A massive wildfire raging in California nearly doubled in size overnight, threatening 12,000 homes in a 20-mile swathe of flame and smoke and surging towards a mountaintop broadcasting complex.
At least 6,600 homes were under mandatory evacuation orders and more than 2,500 firefighters were battling the flames.
On the blaze's north-western front, two firefighters were killed yesterday when they drove off the side of a road on Mount Gleason, near the city of Acton.
The fire that has so far destroyed at least 18 homes was moving north, south and east through the rugged foothills north-east of Los Angeles.
Despite the lack of wind, it surged without cessation by running through steep granite canyons and feeding on scrubland that had not burned for 40 to 100 years, fire officials said.
The fire had burned 134 square miles of scrubland and trees by early this morning and was just 5% contained.
Communications and astronomy centres at the top of Mount Wilson were also threatened by fire.
The firefighters who died were Captain Tedmund Hall, 47, of San Bernardino County, and firefighter Specialist Arnaldo Quinones, 35, of Palmdale.
In a statement, California Governor Arnold Schwarzenegger said: "Our hearts are heavy as we are tragically reminded of the sacrifices our firefighters and their families make daily to keep us safe."
With flames about half a mile away from the communications and astronomy centres on Mount Wilson, fire crews planned to set more controlled fires and planes dropped fire retardant around the mountaintop complex, which holds transmitters for more than 20 television stations, many radio stations and mobile phone providers.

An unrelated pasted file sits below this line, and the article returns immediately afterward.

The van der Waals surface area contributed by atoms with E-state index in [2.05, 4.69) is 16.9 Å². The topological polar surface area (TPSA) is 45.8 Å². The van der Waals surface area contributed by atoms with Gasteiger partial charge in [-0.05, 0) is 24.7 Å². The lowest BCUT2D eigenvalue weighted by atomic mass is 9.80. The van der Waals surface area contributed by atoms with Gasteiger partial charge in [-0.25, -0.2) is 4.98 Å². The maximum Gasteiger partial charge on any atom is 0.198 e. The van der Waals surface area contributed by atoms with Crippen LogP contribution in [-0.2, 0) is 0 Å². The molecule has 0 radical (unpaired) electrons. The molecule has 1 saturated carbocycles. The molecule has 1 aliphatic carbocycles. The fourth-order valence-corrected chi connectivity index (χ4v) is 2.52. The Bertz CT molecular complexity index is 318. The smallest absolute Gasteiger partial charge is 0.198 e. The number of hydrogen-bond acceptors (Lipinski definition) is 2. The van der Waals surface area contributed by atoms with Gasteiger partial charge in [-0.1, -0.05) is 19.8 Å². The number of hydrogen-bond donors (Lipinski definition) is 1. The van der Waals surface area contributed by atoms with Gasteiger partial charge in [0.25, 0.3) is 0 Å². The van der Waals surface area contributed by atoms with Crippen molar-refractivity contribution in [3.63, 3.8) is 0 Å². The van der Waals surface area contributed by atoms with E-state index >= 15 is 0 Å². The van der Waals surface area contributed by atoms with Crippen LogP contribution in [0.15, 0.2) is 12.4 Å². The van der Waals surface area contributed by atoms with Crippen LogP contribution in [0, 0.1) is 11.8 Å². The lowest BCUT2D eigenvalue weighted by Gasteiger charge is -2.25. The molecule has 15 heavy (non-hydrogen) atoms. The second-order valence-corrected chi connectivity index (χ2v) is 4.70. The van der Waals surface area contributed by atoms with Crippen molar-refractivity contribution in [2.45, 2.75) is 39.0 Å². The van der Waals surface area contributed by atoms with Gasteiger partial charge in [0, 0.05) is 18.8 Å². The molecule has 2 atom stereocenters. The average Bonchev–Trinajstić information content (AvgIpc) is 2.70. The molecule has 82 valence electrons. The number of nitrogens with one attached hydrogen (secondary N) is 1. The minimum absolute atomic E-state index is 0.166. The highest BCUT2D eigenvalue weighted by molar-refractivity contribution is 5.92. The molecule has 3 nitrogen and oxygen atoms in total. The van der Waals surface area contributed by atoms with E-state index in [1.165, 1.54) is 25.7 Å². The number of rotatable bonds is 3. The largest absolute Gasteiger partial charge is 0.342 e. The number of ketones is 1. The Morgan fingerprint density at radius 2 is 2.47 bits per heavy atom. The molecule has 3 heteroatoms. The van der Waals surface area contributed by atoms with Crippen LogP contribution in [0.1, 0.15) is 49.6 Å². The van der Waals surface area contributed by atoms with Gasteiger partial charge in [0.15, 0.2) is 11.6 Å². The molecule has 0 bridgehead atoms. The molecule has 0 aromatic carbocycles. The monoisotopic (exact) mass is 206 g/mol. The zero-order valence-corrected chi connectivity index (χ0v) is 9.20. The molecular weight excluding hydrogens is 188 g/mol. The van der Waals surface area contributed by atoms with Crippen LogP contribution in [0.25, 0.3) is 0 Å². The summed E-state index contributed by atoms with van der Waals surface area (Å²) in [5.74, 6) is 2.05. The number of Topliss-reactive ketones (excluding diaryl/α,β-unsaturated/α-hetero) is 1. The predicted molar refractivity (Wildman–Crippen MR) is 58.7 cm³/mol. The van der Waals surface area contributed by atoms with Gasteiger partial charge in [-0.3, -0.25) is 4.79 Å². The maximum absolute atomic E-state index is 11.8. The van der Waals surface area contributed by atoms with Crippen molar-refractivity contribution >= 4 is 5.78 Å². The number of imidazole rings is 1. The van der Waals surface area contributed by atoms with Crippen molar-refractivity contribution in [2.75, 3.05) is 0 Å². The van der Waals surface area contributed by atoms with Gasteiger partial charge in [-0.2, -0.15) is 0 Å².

Television stations said if the antennas burn, broadcast signals would be affected but satellite and cable transmissions would not be.
Two giant telescopes and several multimillion-dollar university programmes are housed in the century-old Mount Wilson Observatory. The complex of buildings is both a historic landmark and a thriving modern centre for astronomy.
The sheer length of the fire meant that it threatened homes ranging from scattered ranches to multimillion-dollar estates in luxury enclaves.
The fire was the largest of many burning up and down California after days of high temperatures and low humidity. The National Weather Service said a red flag warning for extreme fire conditions remained in effect for the mountains of central and southern California.